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Robert Ruyg
Coldwell Banker Riveras
Los Cabos, B.C.S., Mexico

Buying Property in Mexico

"Can you safely buy residential coastal property in Mexico?"



You acquire Title to property in what is known as the "restricted zone," (32 miles inland from its coastline) through a 50-year Trust renewable for an additional 50 years. (total of a 100 year transferable trust) The trust is a legal substitute for fee simple ownership where you (the buyer) are the beneficiary and an authorized Mexican bank of your choice is the trustee. In this case, the trustee only maintains your Title Property for an annual fee (typically $300-400.00 USD). This trust cannot be broken or altered in any way by anyone but you or your legal beneficiary or their assignee!

As a trustee, the Mexican bank acts on behalf of the foreign beneficiary in transactions involving the property held in trust. However, the beneficiary retains the sole the use and control of the property held in trust and makes the investment decisions with respect to the property. As beneficiary, you have the right to use, lease, improve or sell the property without restriction, to transfer your rights to a third party, or to pass the property onto named heirs. In essence, you have the same absolute rights to use and enjoy the property as if you owned it in fee. Bare legal title is held in trust by a Mexican bank, but the bank can never sell or change the property in any way unless it is approved by the beneficiary of the trust. On January 1, 1994 the term of the trust was increased from 30 to 50 years with an automatic renewal of fifty additional years.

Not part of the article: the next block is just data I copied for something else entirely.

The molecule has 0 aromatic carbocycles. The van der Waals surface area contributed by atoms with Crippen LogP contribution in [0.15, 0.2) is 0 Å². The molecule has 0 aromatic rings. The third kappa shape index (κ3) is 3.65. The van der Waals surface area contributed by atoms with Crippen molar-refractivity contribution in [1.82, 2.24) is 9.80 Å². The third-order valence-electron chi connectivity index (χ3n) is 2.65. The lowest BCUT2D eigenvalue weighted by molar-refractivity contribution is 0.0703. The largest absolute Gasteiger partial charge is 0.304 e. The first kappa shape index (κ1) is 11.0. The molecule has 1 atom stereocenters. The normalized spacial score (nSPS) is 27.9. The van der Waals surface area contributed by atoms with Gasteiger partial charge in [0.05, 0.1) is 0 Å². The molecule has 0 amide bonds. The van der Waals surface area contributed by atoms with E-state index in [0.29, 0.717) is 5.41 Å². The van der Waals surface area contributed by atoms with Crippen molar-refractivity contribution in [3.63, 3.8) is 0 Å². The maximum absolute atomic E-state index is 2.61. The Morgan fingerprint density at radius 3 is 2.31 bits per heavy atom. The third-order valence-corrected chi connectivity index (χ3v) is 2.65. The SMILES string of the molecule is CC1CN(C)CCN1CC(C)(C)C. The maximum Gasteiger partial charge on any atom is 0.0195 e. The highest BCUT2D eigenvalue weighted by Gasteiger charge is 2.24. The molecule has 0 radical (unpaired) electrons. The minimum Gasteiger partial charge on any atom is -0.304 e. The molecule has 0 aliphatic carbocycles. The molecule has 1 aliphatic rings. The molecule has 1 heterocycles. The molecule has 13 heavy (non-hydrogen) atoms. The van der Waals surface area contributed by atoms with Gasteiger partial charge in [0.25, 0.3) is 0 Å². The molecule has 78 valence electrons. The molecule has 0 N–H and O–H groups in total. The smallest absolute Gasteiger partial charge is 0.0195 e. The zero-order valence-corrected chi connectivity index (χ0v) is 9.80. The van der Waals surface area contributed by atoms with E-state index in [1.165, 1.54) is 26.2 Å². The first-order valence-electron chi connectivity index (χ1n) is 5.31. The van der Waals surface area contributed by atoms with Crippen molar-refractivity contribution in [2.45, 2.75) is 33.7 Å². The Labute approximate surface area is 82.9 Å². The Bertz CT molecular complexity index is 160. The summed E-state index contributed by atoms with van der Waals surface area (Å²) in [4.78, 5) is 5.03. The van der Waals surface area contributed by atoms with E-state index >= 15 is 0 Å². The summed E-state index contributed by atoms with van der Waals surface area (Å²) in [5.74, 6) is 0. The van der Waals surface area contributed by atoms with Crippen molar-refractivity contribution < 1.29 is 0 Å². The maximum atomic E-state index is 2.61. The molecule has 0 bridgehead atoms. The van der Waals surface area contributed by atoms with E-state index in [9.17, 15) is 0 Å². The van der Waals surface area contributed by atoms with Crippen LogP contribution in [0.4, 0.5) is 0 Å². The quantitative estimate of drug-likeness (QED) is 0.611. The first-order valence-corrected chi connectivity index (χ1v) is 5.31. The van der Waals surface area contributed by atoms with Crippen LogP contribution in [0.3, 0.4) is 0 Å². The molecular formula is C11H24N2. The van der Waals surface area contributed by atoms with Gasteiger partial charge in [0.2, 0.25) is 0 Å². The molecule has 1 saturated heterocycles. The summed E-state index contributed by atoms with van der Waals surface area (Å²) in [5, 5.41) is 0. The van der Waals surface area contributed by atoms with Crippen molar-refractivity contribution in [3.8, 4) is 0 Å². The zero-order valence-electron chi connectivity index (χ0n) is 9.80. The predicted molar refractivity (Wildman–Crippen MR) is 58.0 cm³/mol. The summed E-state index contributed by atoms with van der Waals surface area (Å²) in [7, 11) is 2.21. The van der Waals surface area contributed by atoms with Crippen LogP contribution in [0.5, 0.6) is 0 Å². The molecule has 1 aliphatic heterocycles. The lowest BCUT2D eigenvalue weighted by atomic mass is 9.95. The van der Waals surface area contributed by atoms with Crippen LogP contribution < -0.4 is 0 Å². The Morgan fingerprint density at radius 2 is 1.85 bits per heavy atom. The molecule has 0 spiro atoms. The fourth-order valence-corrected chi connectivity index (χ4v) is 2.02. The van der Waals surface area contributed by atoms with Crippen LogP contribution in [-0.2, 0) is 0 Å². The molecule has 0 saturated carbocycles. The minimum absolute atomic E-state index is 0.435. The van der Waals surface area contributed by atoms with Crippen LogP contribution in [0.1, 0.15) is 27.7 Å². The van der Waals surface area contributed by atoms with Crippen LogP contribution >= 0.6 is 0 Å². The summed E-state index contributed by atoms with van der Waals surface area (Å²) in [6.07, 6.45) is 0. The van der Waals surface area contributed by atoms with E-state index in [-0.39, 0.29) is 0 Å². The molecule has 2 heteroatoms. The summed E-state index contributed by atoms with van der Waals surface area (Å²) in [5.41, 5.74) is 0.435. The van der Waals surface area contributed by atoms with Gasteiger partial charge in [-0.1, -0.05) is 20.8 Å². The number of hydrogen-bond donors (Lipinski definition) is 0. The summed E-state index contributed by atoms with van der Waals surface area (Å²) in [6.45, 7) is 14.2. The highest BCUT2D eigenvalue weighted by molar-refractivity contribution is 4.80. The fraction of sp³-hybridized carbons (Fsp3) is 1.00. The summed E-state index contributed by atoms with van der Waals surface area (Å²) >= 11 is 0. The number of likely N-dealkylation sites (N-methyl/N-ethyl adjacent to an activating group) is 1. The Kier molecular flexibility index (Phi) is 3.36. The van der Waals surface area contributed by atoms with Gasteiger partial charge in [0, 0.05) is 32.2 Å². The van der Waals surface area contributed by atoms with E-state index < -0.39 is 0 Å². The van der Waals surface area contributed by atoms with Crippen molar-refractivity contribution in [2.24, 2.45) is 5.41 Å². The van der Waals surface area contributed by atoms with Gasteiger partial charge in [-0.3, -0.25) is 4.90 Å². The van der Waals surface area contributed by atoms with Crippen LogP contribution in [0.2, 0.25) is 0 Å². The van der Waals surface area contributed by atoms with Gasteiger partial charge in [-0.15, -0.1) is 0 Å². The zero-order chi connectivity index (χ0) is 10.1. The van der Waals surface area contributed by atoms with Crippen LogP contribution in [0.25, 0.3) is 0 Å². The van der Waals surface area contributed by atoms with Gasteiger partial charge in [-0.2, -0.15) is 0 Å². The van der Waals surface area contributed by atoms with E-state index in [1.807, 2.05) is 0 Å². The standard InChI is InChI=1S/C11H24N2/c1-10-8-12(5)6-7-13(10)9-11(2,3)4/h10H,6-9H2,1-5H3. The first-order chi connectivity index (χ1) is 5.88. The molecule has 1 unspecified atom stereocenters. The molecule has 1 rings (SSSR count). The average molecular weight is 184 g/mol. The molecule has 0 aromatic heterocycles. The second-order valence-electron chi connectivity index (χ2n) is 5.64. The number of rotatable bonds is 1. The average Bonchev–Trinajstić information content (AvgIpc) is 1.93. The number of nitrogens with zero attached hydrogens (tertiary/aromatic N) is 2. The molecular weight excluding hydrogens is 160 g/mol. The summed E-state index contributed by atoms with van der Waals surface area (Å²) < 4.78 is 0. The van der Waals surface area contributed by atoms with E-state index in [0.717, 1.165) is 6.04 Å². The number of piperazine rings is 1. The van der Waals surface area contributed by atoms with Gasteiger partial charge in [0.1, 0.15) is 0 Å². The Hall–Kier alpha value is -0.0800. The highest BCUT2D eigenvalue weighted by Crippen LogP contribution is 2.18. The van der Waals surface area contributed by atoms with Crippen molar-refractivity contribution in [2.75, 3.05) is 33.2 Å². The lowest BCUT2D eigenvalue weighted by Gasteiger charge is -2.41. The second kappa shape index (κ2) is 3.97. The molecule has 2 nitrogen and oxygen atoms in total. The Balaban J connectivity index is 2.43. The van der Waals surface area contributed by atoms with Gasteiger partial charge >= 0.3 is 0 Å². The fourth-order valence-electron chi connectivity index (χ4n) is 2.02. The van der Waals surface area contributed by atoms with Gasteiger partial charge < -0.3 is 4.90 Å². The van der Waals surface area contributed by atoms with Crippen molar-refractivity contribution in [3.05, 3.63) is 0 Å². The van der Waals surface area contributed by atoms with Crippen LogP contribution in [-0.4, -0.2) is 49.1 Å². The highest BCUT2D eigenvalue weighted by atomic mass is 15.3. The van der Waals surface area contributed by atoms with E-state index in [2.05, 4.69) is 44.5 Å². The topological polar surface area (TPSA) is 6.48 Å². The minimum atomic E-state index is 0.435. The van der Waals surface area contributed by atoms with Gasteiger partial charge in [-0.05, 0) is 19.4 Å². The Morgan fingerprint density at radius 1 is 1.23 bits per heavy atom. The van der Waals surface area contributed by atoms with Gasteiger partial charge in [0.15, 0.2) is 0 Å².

How the Trust Works
The three parties involved in the trust are the seller of the property (the trustor), the buyer (the beneficiary or Fideicomisario), and the Mexican bank (the Trustee or Fiduciario).

Establishing the Trust
A foreign person or company interested in purchasing real estate in the restricted area selects a Mexican bank to act as trustee with respect to the property. The investor then furnishes certain basic information to the trustee, which in turn applies to Mexico's Secretariat of Foreign Affairs for a permit authorizing the trust. Once the permit has been obtained the trustee and other parties involved contact a notary public to draw up a deed for the property. The trustee registers the trust with the National Registry for Foreign Investment. Then, individual lot or home buyers are simply designated as beneficiaries in the master trust.

Selling the Property
If at a later date, you decide to sell the property, anyone can buy it. If the new buyer is also a foreign buyer, upon application, the buyer becomes the new beneficiary of the trust for the balance of the term of the trust without repeating the initial costs to establish the trust. If, on the other hand, you sell to a Mexican National, the bank can endorse the fee title in favor of the buyer.
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